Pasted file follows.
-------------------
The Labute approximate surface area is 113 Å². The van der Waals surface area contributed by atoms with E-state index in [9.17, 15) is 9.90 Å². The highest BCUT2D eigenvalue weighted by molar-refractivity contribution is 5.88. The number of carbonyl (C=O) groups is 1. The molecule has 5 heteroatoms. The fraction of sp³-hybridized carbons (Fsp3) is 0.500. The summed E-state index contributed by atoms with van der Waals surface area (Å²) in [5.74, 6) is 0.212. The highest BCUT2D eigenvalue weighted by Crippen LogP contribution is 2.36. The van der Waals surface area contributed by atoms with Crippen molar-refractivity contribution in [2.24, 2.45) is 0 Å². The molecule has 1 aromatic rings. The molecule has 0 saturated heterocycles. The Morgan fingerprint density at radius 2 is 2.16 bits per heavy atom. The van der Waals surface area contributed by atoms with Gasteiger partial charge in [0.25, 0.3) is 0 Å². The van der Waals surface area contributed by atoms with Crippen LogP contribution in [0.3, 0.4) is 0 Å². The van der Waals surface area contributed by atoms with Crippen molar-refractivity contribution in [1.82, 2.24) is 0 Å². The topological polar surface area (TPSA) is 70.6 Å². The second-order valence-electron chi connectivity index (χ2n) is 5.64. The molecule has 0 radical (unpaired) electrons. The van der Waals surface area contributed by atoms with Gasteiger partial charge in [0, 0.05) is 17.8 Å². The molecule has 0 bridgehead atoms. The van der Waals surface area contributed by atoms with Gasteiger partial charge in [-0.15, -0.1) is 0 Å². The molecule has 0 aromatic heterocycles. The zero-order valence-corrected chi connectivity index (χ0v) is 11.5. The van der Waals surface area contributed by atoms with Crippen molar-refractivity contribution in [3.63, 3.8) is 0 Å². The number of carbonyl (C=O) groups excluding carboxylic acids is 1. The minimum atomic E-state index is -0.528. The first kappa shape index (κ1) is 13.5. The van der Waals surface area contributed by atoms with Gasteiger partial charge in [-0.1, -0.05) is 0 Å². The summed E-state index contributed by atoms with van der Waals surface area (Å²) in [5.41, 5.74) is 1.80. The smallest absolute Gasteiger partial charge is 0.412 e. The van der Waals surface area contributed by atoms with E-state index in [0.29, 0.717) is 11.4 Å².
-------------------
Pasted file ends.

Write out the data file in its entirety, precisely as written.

The Labute approximate surface area is 113 Å². The van der Waals surface area contributed by atoms with E-state index in [9.17, 15) is 9.90 Å². The highest BCUT2D eigenvalue weighted by molar-refractivity contribution is 5.88. The number of carbonyl (C=O) groups is 1. The molecule has 5 heteroatoms. The fraction of sp³-hybridized carbons (Fsp3) is 0.500. The summed E-state index contributed by atoms with van der Waals surface area (Å²) in [5.74, 6) is 0.212. The highest BCUT2D eigenvalue weighted by Crippen LogP contribution is 2.36. The van der Waals surface area contributed by atoms with Crippen molar-refractivity contribution in [2.24, 2.45) is 0 Å². The molecule has 1 aromatic rings. The molecule has 0 saturated heterocycles. The Morgan fingerprint density at radius 2 is 2.16 bits per heavy atom. The van der Waals surface area contributed by atoms with Gasteiger partial charge in [0.25, 0.3) is 0 Å². The van der Waals surface area contributed by atoms with Crippen LogP contribution in [0.3, 0.4) is 0 Å². The van der Waals surface area contributed by atoms with Crippen molar-refractivity contribution in [1.82, 2.24) is 0 Å². The topological polar surface area (TPSA) is 70.6 Å². The second-order valence-electron chi connectivity index (χ2n) is 5.64. The molecule has 0 radical (unpaired) electrons. The van der Waals surface area contributed by atoms with Gasteiger partial charge in [0, 0.05) is 17.8 Å². The molecule has 0 bridgehead atoms. The van der Waals surface area contributed by atoms with Gasteiger partial charge in [-0.15, -0.1) is 0 Å². The molecule has 0 aromatic heterocycles. The zero-order valence-corrected chi connectivity index (χ0v) is 11.5. The van der Waals surface area contributed by atoms with Crippen molar-refractivity contribution in [3.63, 3.8) is 0 Å². The number of carbonyl (C=O) groups excluding carboxylic acids is 1. The minimum atomic E-state index is -0.528. The first kappa shape index (κ1) is 13.5. The van der Waals surface area contributed by atoms with Gasteiger partial charge in [-0.1, -0.05) is 0 Å². The summed E-state index contributed by atoms with van der Waals surface area (Å²) in [5.41, 5.74) is 1.80. The smallest absolute Gasteiger partial charge is 0.412 e. The van der Waals surface area contributed by atoms with E-state index in [0.29, 0.717) is 11.4 Å².